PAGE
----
Katahdin 100 Sacred Run, Part 2.
Where was I...
Right. Barry's friend Steve is telling us great jokes. He says he's ran this before, twice unassisted. Wow.
Meeting the road crew every mile is getting on my nerves - it's easy to stop and break more often.
The miles slowly peel by like sun burnt skin. "Run." Count four minutes. "Walk!" Count one minute. "Run!" Barry said the youngest keeps time so I'm calling out the commands. This is for the best, I think. I don't like the walk/run method at all. Kills my momentum. Giving me the power to call the changes is comforting.
All day Saturday, we run a road that parallels the Penobscot river but the woods only occasionally allow us a glimpse of the water. Almost every mile, we hear the barks and snarls of dogs in yards. I'm glad Steve brough a dog stick.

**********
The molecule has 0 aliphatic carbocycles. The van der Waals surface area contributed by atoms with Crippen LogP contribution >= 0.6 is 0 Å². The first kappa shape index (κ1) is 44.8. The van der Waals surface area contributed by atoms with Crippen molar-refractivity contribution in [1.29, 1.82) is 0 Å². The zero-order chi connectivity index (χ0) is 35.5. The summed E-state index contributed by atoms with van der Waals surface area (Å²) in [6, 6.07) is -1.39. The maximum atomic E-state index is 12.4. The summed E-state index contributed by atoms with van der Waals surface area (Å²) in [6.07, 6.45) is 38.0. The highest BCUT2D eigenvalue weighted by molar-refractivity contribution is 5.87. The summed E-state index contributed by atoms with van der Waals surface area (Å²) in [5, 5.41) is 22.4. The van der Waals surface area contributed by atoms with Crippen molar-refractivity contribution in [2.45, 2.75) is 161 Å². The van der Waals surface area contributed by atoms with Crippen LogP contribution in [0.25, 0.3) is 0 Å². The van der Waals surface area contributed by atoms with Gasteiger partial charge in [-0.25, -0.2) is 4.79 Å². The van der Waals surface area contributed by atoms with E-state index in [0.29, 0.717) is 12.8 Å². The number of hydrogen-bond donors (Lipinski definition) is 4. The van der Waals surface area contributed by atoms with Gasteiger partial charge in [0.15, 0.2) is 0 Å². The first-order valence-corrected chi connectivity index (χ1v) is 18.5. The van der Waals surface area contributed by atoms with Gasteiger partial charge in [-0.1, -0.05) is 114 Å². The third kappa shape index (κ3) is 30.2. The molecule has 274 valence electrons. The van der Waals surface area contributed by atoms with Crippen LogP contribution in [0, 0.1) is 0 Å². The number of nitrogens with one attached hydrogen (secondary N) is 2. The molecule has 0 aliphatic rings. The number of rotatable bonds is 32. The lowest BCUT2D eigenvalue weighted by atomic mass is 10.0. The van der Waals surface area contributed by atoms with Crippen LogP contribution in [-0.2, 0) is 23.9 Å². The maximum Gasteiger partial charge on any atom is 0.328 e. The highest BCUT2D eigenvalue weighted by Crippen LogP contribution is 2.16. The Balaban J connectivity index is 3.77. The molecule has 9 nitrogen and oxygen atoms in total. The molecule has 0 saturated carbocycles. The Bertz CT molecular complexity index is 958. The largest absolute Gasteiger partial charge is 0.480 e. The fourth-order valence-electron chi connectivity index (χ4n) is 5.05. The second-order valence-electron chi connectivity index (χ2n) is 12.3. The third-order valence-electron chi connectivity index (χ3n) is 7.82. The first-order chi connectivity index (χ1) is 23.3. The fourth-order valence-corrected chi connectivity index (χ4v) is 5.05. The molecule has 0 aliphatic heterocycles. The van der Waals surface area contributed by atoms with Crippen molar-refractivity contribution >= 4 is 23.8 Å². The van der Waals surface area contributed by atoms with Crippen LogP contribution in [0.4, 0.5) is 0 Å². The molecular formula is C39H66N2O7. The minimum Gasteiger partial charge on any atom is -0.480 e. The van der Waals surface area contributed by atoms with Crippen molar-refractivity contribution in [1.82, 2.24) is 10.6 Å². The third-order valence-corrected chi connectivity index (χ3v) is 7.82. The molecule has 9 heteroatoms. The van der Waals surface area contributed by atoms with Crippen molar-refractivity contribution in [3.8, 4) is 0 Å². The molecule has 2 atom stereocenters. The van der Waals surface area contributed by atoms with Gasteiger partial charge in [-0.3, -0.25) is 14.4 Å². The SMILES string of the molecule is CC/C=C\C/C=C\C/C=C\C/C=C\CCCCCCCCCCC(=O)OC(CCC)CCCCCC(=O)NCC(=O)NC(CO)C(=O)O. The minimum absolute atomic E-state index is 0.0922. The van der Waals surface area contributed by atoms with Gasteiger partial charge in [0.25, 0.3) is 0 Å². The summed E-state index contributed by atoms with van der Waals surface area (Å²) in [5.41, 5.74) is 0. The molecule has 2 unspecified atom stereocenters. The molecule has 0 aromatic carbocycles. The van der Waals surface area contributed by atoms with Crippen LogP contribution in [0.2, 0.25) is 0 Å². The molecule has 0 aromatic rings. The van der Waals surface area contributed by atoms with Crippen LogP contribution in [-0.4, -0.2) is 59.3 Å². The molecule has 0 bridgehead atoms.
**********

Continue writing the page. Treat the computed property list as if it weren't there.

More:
Less than twenty miles into the run, my toenails hurt on every stride. I tell Barry and he asks what shoe size I'm wearing. I tell him my foot size and he says, of course, your feet hurt. Feet can swell up to a size and a half during an ultra. I make a mental note and change to my old shoes. Now my feet hurt less. Good.
At every mile, I stop at my family's car and ask Dad or Mom for food and a refill on my camelbak or whatever else I need. I'm eating protein bars, ham sandwiches, peanut butter cups, smoothies, watermelon, oranges, and bananas. I drink gatorade or an electrolyte replacement tablet dissolved in water. Or just water when the lemon-lime flavor gets old. Barry's group is eating more natural foods including peanut butter and jelly sandwiches and fruit
With only one task at hand, the hours blend together and day becomes night. Steve gets heat cramps in his legs and falls way behind. Someone suggests I go run with him so I do, and we end up running and walking together all night and all morning.
To be continued.